Massie chose not to fight his execution--not because he felt he deserved it--but to call attention to the brutal prison system, which he noted destroyed the lives of many who had rehabilitated themselves and had much to offer society. To underscore Massie's point, one speaker, Barbara Becnel, read a statement from Stanley "Tookie" Williams.

After he founded the notorious gang, the Crips, Williams educated himself and now fights from death row to keep children away from guns and gangs and to end capital punishment--work that has earned him a Nobel Prize nomination. Throughout the night, speakers addressed the racism and class bias of capital punishment--and vowed to fight for abolition.

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Ohio death penalty
By Shane Johnson

CINCINNATI--The state of Ohio plans to execute an innocent man on April 17. J.D. Scott is on death row for the alleged killing of a deli clerk in Cleveland in 1983. Yet there's no physical evidence that links him to the crime, and three eyewitnesses said Scott was not the killer.

J.D.'s childhood is familiar to many death row inmates--a life of extreme poverty and violence. He lost several members of his family to gun-related crimes and yet was still able to help children in the community and study the law.

About 150 anti-death penalty activists rallied outside Ohio Gov. Bob Taft's mansion in Columbus. The Cincinnati Black United Front, Inter-Community Justice and Peace Center and the ISO, as well as many local churches showed their support.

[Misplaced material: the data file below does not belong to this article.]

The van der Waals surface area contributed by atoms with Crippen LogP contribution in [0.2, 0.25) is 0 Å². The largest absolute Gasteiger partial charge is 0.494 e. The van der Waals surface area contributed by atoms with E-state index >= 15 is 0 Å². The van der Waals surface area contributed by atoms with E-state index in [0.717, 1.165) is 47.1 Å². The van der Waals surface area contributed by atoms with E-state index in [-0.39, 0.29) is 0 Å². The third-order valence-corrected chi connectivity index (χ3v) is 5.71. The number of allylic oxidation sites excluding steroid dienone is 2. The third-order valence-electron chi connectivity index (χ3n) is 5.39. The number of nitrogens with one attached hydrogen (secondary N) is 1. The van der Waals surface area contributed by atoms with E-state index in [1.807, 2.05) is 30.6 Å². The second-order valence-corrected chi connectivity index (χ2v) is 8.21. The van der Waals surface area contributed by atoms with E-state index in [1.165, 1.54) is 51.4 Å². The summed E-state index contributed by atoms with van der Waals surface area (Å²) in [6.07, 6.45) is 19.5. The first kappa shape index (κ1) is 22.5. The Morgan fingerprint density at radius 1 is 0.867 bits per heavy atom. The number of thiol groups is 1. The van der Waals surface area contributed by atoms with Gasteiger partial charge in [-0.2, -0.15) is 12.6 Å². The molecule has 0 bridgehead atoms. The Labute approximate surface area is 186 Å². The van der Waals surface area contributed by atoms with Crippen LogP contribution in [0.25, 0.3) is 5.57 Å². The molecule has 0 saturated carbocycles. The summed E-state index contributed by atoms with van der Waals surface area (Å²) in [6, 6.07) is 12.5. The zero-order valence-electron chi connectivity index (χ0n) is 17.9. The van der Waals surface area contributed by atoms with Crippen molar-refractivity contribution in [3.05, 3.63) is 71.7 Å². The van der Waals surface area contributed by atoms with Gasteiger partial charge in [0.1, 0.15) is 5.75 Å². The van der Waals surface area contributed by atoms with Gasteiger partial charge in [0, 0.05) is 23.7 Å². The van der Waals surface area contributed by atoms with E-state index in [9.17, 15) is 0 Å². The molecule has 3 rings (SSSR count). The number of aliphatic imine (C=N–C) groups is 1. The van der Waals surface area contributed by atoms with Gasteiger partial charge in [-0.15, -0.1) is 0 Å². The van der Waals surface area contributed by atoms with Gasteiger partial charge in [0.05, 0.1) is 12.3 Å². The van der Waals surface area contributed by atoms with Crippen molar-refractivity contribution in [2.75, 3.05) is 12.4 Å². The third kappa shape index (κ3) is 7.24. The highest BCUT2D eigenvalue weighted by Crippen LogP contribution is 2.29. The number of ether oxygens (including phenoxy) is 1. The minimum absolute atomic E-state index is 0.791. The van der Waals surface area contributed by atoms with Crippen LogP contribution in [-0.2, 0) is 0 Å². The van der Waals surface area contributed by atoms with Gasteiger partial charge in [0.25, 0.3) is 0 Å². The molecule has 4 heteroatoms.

For more information about the anti-death penalty struggle in Ohio, call 859-581-5296.

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Harlem gentrification
By Rosie Campos and Candice Rivas

NEW YORK--More than 300 people attended a March 16 town hall meeting in Harlem to discuss the housing crisis that is hammering poor residents. The meeting brought together speakers representing a coalition of more than a dozen groups, including the Harlem Tenants Council, Harlem Fightback, the NYC Public Housing Resident Alliance, the Committee Against Anti-Asian Violence, the Coalition for the Homeless and the ISO.

One main target of the speakers was the Quality Housing and Work Responsibility Act of 1998. Signed into law by Bill Clinton, the law requires compulsory labor from everyone in public housing over the age of 18 who works less than 20 hours a week.

Under the law, an entire family could be evicted if one of its members doesn't fulfill the requirement. "To call it the 'Work Responsibility Act' is an insult to people in public housing," said Derek Norvell of the NYC Public Housing Resident Alliance. "It implies that because we're in public housing and for one reason or another work part-time, we aren't responsible."

Other speakers emphasized the agenda of New York's real-estate bosses--the drive to privatize public housing developments and clear out poor tenants. "Let's call this what it is," said Jim Haughton from Harlem Fightback. "This is a class issue--it's class warfare."